Today marks the 178th Nelson/Marlborough Anniversary.
This day commemorates the arrival of the first New Zealand Company settlers in what is now Nelson, on board the ship Fifeshire. The first colonists in the area had come as whalers to Port Underwood about a decade earlier, and the first white men to visit Marlborough were Abel Tasman’s crew.
A lesser-known but significant part of the Nelson/Marlborough area’s history is its German influence. On the 14th of June 1843, Captain Schacht’s ship Sankt Pauli arrived in Nelson, and it and other ships’ passengers would go on to settle the area that was known at the time as Schachtstal (Schacht’s Valley).
Their villages were Sankt Paulidorf, named after the first ship the German settlers arrived on, Ranzau (now Hope) named after Count Kuno zu Rantzau-Brietenburg, who had financed the expedition, Sarau (now Upper Moutere), Rosental (now Rosedale), Neudorf, Neu-Hannover and Schönbach.
The last of these names were changed during the First World War, but to this day, many of the streets and roads in the area retain German names, and many of the regions people are descended from the German pioneers.
Only three days after the arrival of the first German settlers in Nelson, a massacre of twenty-three white settlers took place in Marlborough’s Wairau Valley.
The Maori chiefs Te Rauparaha and Te Rangihaeata had previously encouraged white settlement. Now they treacherously interfered with the surveyors sent to map the lands that they had sold to the New Zealand Company.
The Wakefield family were the main force behind the New Zealand Company and its settlement of New Zealand. Many Wakefields settled in New Zealand, and most lived to become prominent citizens of this young country.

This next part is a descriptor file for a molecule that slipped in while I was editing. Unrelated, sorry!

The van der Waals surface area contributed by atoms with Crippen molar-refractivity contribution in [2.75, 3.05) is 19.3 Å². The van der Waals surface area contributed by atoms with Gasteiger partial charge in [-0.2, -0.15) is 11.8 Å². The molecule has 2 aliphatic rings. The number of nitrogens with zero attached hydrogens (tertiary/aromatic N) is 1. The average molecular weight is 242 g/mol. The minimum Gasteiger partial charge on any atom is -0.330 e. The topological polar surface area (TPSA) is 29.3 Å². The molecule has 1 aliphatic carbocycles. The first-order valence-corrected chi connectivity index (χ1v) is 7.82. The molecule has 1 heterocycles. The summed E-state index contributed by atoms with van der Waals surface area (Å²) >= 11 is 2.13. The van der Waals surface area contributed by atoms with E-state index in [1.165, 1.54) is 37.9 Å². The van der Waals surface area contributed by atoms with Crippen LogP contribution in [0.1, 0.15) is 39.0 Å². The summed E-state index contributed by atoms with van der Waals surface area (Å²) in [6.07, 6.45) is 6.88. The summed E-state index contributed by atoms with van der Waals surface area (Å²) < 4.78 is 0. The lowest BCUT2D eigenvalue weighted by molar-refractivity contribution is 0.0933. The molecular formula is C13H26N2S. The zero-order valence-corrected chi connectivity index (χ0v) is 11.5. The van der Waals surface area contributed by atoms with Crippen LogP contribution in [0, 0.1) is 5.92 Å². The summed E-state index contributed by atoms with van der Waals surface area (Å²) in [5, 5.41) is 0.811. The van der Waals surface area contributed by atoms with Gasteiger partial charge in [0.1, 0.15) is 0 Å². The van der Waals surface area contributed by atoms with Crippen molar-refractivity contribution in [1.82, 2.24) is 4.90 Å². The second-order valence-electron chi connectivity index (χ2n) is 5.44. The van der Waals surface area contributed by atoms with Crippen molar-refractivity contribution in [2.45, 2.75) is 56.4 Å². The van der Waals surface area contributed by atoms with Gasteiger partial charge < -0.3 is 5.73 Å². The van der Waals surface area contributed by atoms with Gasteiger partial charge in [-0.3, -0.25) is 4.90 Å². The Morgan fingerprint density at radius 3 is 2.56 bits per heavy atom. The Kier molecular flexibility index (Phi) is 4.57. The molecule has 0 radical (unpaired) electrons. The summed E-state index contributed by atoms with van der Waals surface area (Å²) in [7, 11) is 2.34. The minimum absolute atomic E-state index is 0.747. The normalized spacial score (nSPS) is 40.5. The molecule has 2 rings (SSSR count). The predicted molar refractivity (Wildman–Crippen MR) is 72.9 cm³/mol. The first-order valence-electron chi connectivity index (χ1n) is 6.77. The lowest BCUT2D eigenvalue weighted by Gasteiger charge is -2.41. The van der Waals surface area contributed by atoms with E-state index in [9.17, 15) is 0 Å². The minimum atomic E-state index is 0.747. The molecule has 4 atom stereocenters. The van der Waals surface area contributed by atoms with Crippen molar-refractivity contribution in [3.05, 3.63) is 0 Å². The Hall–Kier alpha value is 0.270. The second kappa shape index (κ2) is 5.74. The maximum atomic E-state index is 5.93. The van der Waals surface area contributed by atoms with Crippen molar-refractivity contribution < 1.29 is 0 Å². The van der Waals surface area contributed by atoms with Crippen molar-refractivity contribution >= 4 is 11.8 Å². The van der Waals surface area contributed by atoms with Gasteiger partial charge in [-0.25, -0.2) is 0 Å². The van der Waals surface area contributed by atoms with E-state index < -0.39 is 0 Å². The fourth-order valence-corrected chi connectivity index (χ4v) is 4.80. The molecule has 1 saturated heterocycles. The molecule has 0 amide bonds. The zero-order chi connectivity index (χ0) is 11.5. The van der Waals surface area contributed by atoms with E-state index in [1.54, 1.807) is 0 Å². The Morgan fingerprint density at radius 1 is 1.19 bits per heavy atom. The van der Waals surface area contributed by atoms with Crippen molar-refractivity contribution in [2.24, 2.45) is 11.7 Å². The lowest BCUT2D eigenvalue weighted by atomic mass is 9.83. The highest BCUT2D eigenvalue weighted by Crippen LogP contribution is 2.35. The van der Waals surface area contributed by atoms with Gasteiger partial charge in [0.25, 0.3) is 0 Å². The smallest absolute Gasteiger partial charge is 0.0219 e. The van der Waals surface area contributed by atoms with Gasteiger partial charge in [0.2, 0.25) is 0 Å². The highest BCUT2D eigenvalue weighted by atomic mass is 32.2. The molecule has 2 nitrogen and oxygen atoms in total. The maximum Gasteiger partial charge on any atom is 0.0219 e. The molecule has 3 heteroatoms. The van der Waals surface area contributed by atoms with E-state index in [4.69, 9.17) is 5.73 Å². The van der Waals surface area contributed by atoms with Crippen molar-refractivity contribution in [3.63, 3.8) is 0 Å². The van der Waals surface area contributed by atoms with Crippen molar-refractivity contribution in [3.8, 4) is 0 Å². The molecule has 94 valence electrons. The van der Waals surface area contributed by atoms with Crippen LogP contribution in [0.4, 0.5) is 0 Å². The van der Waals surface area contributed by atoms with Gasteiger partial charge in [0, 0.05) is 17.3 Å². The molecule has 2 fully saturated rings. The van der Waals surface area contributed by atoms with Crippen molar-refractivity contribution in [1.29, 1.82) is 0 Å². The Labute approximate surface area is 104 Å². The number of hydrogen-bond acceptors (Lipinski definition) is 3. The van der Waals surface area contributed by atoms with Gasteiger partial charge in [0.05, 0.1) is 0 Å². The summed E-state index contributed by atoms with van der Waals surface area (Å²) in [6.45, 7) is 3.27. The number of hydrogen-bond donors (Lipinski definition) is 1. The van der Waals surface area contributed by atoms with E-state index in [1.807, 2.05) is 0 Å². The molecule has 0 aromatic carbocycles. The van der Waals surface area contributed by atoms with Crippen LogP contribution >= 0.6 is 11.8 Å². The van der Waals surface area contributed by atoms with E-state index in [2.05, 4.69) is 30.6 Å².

But one of them didn’t get to enjoy that prosperity.
Arthur Wakefield set out with a posse of police constables, armed citizens and unarmed surveyors to the Wairau Plains, in order to arrest the trouble-making chiefs and carry out their business in peace.
They found the chiefs, and while the party was crossing a river, an accidental shot was fired by one party or the other (we will never know for sure who fired it), and the massacre began. Was this an ambush by the Maori, or a tragic mistake?
Either way, the violence came quick and heavy, and the group of Englishmen were on the defensive. Half of them were still on the opposite bank, or crossing the river, and many were unarmed.
A Yorkshireman named William Bennet Patchet was shot in the side as he crossed the stream. As he lay dying, a comrade, Richardson, came to his aid, but all Patchet said to him was “I am mortally wounded, you can do me no good. Make your escape.”
A deputised citizen, Thomas Tyrrell, was one of those who immediately responded to Captain Wakefield’s cry of “Englishmen forward!”, but a shot from a Maori warrior killed him outright. Two other men, Isaac Smith and William Northam, were then shot dead as well, in nearly the same spot, as they advanced.
Mr. Thompson gave orders to return fire. The natives, many of them sniping from the bushes, had the advantage, and several men were seriously wounded.
Captain Wakefield ordered his men to retire from the field, but the Maori followed them, shooting men down as they went. Finally, the Captain, Gunner James Howard, and a surveyor named Sylvanus Cotterell attempted to negotiate for a truce.
Before they even reached the group of Maori, Cotterell recognised a native he knew, and the Maori refused to shoot him. Sadly, two other warriors had no such hesitation, dragging poor Cotterell into some bushes and hacking him to death with tomahawks.